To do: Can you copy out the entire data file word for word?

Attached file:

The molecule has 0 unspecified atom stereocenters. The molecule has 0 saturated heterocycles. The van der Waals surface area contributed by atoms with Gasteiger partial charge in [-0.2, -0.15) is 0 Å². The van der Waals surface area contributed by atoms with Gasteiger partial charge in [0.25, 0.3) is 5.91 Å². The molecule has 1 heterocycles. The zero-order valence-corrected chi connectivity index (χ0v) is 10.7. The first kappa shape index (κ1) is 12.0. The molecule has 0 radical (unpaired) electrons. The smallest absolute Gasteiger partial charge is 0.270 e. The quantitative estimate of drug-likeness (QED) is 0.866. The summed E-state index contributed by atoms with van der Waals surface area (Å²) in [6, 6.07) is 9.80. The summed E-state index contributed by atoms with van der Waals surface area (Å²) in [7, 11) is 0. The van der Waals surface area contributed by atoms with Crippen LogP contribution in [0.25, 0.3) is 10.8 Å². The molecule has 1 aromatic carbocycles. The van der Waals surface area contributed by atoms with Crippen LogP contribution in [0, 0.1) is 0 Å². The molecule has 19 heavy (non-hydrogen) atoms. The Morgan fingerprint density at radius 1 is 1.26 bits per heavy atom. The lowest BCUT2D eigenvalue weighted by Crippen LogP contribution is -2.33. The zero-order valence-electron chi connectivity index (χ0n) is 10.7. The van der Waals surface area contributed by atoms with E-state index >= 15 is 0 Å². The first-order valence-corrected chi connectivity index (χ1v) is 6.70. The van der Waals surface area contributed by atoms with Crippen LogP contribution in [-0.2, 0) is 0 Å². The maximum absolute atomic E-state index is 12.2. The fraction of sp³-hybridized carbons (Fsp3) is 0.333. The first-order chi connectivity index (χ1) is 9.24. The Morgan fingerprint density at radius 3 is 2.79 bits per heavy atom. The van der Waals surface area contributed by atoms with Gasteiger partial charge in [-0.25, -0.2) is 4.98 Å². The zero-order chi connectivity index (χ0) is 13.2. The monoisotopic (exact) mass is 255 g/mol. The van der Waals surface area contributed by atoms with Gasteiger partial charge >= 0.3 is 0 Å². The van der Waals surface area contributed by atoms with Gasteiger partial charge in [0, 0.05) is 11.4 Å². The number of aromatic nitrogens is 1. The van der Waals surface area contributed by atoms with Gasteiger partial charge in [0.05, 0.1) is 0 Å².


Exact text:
The molecule has 0 unspecified atom stereocenters. The molecule has 0 saturated heterocycles. The van der Waals surface area contributed by atoms with Gasteiger partial charge in [-0.2, -0.15) is 0 Å². The van der Waals surface area contributed by atoms with Gasteiger partial charge in [0.25, 0.3) is 5.91 Å². The molecule has 1 heterocycles. The zero-order valence-corrected chi connectivity index (χ0v) is 10.7. The first kappa shape index (κ1) is 12.0. The molecule has 0 radical (unpaired) electrons. The smallest absolute Gasteiger partial charge is 0.270 e. The quantitative estimate of drug-likeness (QED) is 0.866. The summed E-state index contributed by atoms with van der Waals surface area (Å²) in [6, 6.07) is 9.80. The summed E-state index contributed by atoms with van der Waals surface area (Å²) in [7, 11) is 0. The van der Waals surface area contributed by atoms with Crippen LogP contribution in [0.25, 0.3) is 10.8 Å². The molecule has 1 aromatic carbocycles. The van der Waals surface area contributed by atoms with Crippen LogP contribution in [0, 0.1) is 0 Å². The molecule has 19 heavy (non-hydrogen) atoms. The Morgan fingerprint density at radius 1 is 1.26 bits per heavy atom. The lowest BCUT2D eigenvalue weighted by Crippen LogP contribution is -2.33. The zero-order valence-electron chi connectivity index (χ0n) is 10.7. The van der Waals surface area contributed by atoms with E-state index >= 15 is 0 Å². The first-order valence-corrected chi connectivity index (χ1v) is 6.70. The van der Waals surface area contributed by atoms with Crippen LogP contribution in [-0.2, 0) is 0 Å². The maximum absolute atomic E-state index is 12.2. The fraction of sp³-hybridized carbons (Fsp3) is 0.333. The first-order chi connectivity index (χ1) is 9.24. The Morgan fingerprint density at radius 3 is 2.79 bits per heavy atom. The van der Waals surface area contributed by atoms with Gasteiger partial charge in [-0.25, -0.2) is 4.98 Å². The zero-order chi connectivity index (χ0) is 13.2. The monoisotopic (exact) mass is 255 g/mol. The van der Waals surface area contributed by atoms with Gasteiger partial charge >= 0.3 is 0 Å². The van der Waals surface area contributed by atoms with Gasteiger partial charge in [0, 0.05) is 11.4 Å². The number of aromatic nitrogens is 1. The van der Waals surface area contributed by atoms with Gasteiger partial charge in [0.05, 0.1) is 0 Å².